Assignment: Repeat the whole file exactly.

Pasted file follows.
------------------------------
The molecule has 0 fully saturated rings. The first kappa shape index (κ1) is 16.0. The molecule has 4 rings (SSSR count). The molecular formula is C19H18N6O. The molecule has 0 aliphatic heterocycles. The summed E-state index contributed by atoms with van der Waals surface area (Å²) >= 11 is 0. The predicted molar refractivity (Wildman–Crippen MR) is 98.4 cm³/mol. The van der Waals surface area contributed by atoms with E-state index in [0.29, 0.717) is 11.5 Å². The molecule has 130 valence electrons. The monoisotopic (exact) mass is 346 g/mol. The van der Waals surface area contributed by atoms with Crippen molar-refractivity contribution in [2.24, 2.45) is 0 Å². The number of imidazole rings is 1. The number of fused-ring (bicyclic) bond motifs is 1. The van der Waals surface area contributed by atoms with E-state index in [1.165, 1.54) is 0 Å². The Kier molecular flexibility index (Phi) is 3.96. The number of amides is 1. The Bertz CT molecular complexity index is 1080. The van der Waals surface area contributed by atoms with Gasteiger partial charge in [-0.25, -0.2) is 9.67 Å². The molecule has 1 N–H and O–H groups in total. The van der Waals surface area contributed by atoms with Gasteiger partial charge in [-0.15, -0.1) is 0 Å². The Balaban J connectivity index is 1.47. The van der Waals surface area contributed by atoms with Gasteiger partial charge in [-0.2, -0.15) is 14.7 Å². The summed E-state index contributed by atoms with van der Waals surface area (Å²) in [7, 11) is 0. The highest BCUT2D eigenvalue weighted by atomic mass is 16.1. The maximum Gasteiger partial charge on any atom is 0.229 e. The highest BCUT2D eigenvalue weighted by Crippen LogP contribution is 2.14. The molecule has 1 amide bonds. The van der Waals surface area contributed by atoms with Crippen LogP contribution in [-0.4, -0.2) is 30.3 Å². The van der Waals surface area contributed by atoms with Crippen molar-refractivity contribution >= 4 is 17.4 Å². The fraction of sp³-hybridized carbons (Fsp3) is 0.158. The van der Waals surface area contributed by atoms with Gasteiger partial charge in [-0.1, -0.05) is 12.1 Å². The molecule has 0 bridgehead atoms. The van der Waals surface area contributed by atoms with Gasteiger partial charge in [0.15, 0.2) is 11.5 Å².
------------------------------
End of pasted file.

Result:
The molecule has 0 fully saturated rings. The first kappa shape index (κ1) is 16.0. The molecule has 4 rings (SSSR count). The molecular formula is C19H18N6O. The molecule has 0 aliphatic heterocycles. The summed E-state index contributed by atoms with van der Waals surface area (Å²) >= 11 is 0. The predicted molar refractivity (Wildman–Crippen MR) is 98.4 cm³/mol. The van der Waals surface area contributed by atoms with E-state index in [0.29, 0.717) is 11.5 Å². The molecule has 130 valence electrons. The monoisotopic (exact) mass is 346 g/mol. The van der Waals surface area contributed by atoms with Crippen molar-refractivity contribution in [2.24, 2.45) is 0 Å². The number of imidazole rings is 1. The number of fused-ring (bicyclic) bond motifs is 1. The van der Waals surface area contributed by atoms with E-state index in [1.165, 1.54) is 0 Å². The Kier molecular flexibility index (Phi) is 3.96. The number of amides is 1. The Bertz CT molecular complexity index is 1080. The van der Waals surface area contributed by atoms with Gasteiger partial charge in [-0.25, -0.2) is 9.67 Å². The molecule has 1 N–H and O–H groups in total. The van der Waals surface area contributed by atoms with Gasteiger partial charge in [-0.15, -0.1) is 0 Å². The Balaban J connectivity index is 1.47. The van der Waals surface area contributed by atoms with Gasteiger partial charge in [-0.2, -0.15) is 14.7 Å². The summed E-state index contributed by atoms with van der Waals surface area (Å²) in [7, 11) is 0. The highest BCUT2D eigenvalue weighted by atomic mass is 16.1. The maximum Gasteiger partial charge on any atom is 0.229 e. The highest BCUT2D eigenvalue weighted by Crippen LogP contribution is 2.14. The molecule has 1 amide bonds. The van der Waals surface area contributed by atoms with Crippen LogP contribution in [-0.4, -0.2) is 30.3 Å². The van der Waals surface area contributed by atoms with Crippen molar-refractivity contribution >= 4 is 17.4 Å². The fraction of sp³-hybridized carbons (Fsp3) is 0.158. The van der Waals surface area contributed by atoms with Gasteiger partial charge in [-0.1, -0.05) is 12.1 Å². The molecule has 0 bridgehead atoms. The van der Waals surface area contributed by atoms with Gasteiger partial charge in [0.15, 0.2) is 11.5 Å².